The monster follows and gores Mancini, who had been stuck on the ladder due to a case of vertigo. Baines tosses a grenade up to Mancini and the mortally injured man pulls the pin and--something on fire falls past the others and hits one of the giant ventilation fans, leaving a blood smear. It is only through later dialogue we find out that that was supposed to be Mancini and the monster.

Though naturally it's never that easy.

After Zunoski punches Summerfield out, it's decided that Baines and technician guy will try to scale the elevator shaft to get to a spot where they can radio the surface. While loading all Baine's explosives--so he can blow the hatch in the elevator--Zunoski jokes that Baines has "enough C4 to blow up the World Trade Center!"

Yeah. That joke would get awkward within 3 years of the film's release, and super awkward 11 years later.

About this time Summerfield is beginning to feel the effects of those scratches. Some awkward video-based hallucinations of the other dimension, and a normal-yet-inhuman Marshall hint that maybe he's going to follow her example. Summerfield almost bows his own brains out, but changes his mind. Meanwhile, after an interminable climb Baines blows the hatch on the bottom of the elevator just in time for the monster to appear out of one of the elevator doors and terrify the technician into falling to his death.
"Boo! Ha! Gets 'em every time."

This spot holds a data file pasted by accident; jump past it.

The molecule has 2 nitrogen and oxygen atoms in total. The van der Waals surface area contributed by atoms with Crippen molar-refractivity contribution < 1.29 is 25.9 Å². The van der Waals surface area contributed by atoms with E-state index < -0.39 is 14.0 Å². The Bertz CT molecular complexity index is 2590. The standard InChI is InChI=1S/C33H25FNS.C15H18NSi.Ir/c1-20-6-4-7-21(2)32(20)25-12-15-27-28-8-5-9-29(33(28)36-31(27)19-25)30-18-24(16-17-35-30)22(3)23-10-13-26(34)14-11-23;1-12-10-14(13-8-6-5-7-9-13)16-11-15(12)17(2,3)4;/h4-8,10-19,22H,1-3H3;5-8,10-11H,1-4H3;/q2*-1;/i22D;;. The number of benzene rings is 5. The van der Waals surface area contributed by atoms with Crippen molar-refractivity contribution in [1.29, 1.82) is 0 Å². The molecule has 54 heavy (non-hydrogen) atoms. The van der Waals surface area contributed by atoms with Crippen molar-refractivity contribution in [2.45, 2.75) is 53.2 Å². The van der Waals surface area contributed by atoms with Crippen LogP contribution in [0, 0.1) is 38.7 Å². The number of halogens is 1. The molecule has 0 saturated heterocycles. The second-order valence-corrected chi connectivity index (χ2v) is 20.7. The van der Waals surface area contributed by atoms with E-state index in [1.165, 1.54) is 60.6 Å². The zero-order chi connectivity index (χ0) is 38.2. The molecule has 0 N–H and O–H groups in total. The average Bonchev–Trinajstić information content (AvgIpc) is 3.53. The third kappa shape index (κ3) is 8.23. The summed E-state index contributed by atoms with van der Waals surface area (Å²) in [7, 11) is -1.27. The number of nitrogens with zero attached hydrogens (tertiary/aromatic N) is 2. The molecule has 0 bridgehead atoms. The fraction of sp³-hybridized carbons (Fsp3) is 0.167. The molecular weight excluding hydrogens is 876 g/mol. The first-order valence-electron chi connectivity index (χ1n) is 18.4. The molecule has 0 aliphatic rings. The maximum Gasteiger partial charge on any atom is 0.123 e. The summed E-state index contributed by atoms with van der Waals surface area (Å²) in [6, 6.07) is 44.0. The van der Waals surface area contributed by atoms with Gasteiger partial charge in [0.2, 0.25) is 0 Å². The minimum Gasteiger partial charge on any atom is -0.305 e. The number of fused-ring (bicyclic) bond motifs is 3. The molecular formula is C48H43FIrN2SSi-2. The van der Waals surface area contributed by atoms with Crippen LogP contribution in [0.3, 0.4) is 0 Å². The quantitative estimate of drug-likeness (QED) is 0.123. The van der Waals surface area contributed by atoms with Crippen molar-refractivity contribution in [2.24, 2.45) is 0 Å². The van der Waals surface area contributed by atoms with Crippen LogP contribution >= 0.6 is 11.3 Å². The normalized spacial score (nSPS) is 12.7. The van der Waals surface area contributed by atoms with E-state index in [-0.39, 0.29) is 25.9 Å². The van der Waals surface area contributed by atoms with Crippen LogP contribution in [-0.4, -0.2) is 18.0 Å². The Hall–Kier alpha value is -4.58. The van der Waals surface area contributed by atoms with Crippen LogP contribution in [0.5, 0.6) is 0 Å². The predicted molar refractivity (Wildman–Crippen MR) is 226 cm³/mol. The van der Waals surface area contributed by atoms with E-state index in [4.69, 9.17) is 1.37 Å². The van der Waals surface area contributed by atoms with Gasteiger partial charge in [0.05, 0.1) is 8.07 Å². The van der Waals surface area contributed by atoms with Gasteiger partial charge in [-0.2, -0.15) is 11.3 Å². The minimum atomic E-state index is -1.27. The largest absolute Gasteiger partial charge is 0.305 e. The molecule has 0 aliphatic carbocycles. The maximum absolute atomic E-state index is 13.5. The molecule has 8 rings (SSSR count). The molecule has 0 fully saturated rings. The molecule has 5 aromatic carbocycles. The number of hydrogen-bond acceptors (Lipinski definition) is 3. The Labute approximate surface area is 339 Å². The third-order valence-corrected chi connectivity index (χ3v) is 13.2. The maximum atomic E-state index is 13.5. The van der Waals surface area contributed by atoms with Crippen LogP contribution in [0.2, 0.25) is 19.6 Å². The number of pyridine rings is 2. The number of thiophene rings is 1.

Baines assumes that the technician was hit by falling debris and continues on--only to be ambushed by the creature. He falls back into the elevator and the creature lands on top of the elevator, sending it plummeting to the bottom of the shaft. Baines rigs all his C4 to detonate on impact--and the explosion somehow fails to kill Shepard, who was standing scant feet away from the elevator doors when they were blasted open. Maybe to try and explain how the monster survived, because you know it did.

About this time, Shepard realizes that Summerfield has been acting strange and reviews the security footage of Marshall in sick bay. After seeing the scratch, he tells Casserly and Zunoski that Summerfield is incubating and if they don't do something they'll have an even bigger problem on their hands. So it's time for more searching. Yay.

Casserly and Zunoski find Summerfield, but the doctor has a gun and shoots Zunoski. As Casserly tries to calm him down, he suddenly falls over and the monster looms up behind him. Surprise? Of course, this time Shepard is waiting with the Smart Gun and he shoots the monster to pieces. This time the death takes, but now they have to get Summerfield taken care of. So Casserly powers up Nexus and Shepard heaves the infected scientist onto the platform.

But Nexus is taking too long to warm up and Summerfield is about to burst and release spores. Shepard does his best to keep the swelling man on the platform, but he looks like he'll be going with if Nexus does activate. Suddenly, Zunoski shows up, alive, to help Casserly throw the switch. Shepard gets clear and Summerfield is Phantom Zoned just as he explodes like a ripe fruit. So sadly he will not be fist-bumping the monster.